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50 per cent

of Special Olympics athletes work. They are 5 times more likely to work than adults with an intellectual disability not enrolled in Special Olympics.

40,301 children, youth & adults

with an intellectual disability are registered in Special Olympics programs.

Team Canada

Honouring our Movement’s Leaders

Honouring our Movement’s Leaders
Special Olympics Canada today announced the names of the athletes, coaches, and volunteers who will be honoured at its annual awards celebration on December 8, 2011, in Toronto.

Special Olympics Canada today announced the names of the athletes, coaches, and volunteers who will be honoured at its annual awards celebration on December 8, 2011, in Toronto. The Special Olympics Canada Awards, now in their 23rd year, will recognize the athletes who became the pride of their hometowns with medal-winning performances, as well as the men and women who both mentored them and supported the growth of this movement.

“The Special Olympics Canada Awards are a tribute to these inspiring community leaders, and we look forward to celebrating their inspiring performances and contributions to our movement,” said Michael Howlett, president and CEO. “Each of their stories is a reminder of just how powerful sport can be in bringing people together and enriching lives.”

The awards will be presented at an evening celebration that will be held at the elegant Capitol Theatre, in midtown Toronto, on Thursday, December 8, 2011.

Recognized for their achievements between July 1, 2010, and June 30, 2011, the honourees are:

Athlete of the Year – Female: Alyssa Chapman
Murray Harbour, PEI
The “pride of PEI,” Alyssa garnered a total of seven medals at the 2010 Special Olympics Canada Summer Games and the 2011 Canada Winter Games in this qualifying year, despite a serious injury that affected her training in the lead-up to the winter competition.

Athlete of the Year – Male: Michael Qing
Regina, Saskatchewan
Capturing this title for a second time, Michael collected three gold and two silver medals at two premier sport competitions, the 2010 Special Olympics Canada Summer Games and 2011 Special Olympics World Summer Games, in this qualifying year.

Team of the Year: PEI Jays
Charlottetown and Summerside, Prince Edward Island
This 18-member softball team followed up its gold-medal performance at the 2010 Special Olympics Canada Summer Games with a bronze medal at the 2011 Special Olympics World Summer Games, winning over the Greek host team with grit and determination.

Coach of the Year – Male: Ross MacIntosh
Westville, Nova Scotia
In his first world games performance, Ross coached his four-person powerlifting squad, two men and two women, to extraordinary results: 12 golds, 1 silver and a world record in the squat competition.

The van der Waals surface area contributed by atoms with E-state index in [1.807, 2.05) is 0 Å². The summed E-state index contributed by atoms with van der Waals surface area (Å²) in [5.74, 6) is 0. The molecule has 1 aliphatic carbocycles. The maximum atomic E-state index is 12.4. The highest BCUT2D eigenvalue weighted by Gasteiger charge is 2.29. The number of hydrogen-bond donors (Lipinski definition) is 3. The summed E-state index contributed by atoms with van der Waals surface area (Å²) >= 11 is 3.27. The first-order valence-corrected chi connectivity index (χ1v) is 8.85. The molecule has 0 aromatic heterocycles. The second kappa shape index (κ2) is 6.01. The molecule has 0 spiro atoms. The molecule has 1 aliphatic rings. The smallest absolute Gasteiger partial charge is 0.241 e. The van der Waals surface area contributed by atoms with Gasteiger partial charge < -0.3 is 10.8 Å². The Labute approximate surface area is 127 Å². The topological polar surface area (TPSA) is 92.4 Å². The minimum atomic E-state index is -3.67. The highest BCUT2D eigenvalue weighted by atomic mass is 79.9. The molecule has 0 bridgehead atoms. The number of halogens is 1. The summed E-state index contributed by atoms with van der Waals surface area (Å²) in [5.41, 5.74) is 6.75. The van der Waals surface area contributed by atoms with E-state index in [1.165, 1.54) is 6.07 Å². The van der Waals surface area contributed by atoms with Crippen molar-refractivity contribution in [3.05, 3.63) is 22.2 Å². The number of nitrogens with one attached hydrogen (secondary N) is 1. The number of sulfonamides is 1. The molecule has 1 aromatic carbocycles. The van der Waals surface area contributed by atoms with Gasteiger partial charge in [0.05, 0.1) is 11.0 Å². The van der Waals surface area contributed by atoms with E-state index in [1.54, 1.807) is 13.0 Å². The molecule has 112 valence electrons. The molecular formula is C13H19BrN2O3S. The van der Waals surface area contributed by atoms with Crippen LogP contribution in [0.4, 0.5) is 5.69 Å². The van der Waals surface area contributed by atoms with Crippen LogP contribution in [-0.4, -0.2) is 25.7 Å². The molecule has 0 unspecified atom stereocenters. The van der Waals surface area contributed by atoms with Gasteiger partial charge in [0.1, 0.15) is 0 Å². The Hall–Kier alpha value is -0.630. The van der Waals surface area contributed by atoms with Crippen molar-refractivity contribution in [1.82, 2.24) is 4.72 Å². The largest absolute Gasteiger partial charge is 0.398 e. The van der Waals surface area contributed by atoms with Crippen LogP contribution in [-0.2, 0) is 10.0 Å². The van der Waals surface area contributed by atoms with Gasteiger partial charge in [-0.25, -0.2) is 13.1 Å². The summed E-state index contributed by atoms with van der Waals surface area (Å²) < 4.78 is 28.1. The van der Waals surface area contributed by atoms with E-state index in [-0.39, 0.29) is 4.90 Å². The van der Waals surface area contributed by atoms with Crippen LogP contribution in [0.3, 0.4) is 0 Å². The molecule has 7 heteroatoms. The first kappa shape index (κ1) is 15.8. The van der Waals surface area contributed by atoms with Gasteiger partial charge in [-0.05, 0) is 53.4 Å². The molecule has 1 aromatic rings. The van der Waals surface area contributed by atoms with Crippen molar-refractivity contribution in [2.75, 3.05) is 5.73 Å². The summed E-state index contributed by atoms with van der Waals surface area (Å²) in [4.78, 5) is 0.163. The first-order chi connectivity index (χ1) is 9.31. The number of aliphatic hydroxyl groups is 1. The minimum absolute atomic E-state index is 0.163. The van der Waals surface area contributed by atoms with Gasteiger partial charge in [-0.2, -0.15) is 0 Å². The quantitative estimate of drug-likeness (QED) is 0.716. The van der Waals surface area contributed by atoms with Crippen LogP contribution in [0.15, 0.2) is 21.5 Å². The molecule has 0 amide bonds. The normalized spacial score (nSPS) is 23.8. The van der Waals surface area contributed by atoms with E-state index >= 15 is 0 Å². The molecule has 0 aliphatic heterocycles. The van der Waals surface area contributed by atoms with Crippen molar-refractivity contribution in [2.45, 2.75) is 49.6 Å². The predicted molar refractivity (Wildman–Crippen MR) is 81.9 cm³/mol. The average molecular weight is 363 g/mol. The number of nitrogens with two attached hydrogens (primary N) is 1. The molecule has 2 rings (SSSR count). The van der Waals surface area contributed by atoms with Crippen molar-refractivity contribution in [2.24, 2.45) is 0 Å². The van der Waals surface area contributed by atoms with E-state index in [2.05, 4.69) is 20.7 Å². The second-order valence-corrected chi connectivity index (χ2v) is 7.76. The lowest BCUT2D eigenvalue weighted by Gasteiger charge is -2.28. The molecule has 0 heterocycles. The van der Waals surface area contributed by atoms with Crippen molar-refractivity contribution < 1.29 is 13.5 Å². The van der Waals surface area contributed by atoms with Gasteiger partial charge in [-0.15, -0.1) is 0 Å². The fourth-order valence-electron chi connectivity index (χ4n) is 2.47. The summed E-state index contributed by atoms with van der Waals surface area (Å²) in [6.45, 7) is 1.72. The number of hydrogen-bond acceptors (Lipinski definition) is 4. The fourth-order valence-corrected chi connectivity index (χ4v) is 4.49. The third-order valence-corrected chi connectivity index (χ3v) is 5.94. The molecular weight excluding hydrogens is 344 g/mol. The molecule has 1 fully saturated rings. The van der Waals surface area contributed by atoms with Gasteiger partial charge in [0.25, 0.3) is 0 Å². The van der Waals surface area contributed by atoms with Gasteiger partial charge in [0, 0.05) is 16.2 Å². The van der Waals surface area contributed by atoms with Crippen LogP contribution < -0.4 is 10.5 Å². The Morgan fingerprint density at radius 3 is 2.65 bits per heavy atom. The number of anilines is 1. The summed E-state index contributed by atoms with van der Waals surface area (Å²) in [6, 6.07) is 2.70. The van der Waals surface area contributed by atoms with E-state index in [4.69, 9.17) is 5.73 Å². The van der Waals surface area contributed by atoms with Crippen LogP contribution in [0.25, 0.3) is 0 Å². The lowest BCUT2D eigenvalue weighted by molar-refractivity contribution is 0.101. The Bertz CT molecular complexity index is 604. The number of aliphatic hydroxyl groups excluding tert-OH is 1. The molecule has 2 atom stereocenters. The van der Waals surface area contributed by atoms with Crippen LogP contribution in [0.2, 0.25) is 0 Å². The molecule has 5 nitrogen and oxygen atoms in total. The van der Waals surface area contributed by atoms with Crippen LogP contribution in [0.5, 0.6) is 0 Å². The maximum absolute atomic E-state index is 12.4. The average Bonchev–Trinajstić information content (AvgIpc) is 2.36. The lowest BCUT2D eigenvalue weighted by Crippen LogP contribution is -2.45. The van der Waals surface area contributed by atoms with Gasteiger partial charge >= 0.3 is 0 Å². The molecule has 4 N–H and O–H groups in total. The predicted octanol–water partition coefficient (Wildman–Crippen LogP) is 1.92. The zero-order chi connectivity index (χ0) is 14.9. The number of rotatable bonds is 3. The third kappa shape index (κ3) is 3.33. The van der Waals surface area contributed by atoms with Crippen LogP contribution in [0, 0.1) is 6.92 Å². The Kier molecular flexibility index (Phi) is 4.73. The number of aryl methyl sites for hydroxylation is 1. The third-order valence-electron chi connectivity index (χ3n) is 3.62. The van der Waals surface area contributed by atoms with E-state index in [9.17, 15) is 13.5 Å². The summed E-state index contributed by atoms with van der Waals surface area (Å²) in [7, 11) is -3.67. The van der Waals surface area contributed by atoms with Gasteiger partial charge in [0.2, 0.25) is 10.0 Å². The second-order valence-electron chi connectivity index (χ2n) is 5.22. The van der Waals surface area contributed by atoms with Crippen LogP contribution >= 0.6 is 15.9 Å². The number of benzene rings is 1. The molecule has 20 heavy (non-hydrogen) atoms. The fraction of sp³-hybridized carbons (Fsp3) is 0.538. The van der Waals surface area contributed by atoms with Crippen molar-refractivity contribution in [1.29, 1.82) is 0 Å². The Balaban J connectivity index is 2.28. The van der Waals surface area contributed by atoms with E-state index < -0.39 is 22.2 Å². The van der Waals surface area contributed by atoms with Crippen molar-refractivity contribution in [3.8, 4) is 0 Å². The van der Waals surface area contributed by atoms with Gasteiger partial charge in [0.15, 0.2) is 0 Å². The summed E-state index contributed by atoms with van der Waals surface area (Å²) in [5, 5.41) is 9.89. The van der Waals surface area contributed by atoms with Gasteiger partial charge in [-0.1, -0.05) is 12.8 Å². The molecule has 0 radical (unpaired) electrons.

Festival Volunteer of the Year: Judy Dobbin
St. John’s, Newfoundland and Labrador
Since 2009, Judy has served as the chairperson of the Special Olympics Newfoundland and Labrador Festival, refining the event over the last two years into one of the city’s most popular and unique fundraising soirées and almost tripling its profits.

The Jim Thompson Award: Jade Lawsane
Lachine, Quebec
Seventeen years after discovering Special Olympics as a young high school graduate, Jade has left her imprint at almost every level of the organization, recruiting athletes and volunteers, coaching, and establishing core programs in the Lac Saint-Louis region.

Named in honour of the late Jim Thompson, a founding partner of TSN and a longtime friend to Special Olympics, this award is presented to a volunteer who has contributed significantly to the movement, and who best exemplifies the spirit, philosophy, and goals of the organization.

About Special Olympics Canada
Established in 1969, the Canadian chapter of this international movement is dedicated to enriching the lives of Canadians with an intellectual disability through sport. Operating year-round in all Canadian provinces and territories except Nunavut, this grassroots movement reaches beyond the sphere of sport to empower individuals, change attitudes, and build communities. From two-year olds enrolled in Active Start to mature adults, there are more than 34,000 children, youth, and adults with an intellectual disability registered in Special Olympics programs across Canada, and they are supported by more than 16,400 volunteers, including more than 13,000 trained coaches. For more information, visit www.specialolympics.ca or follow us on Facebook and Twitter (@SpecialOCanada).

For more information, please contact:
Susana Petti
Director, Marketing & Public Relations
Special Olympics Canada
T: 416.927.9050, ext. 4383
E: spetti@specialolympics.ca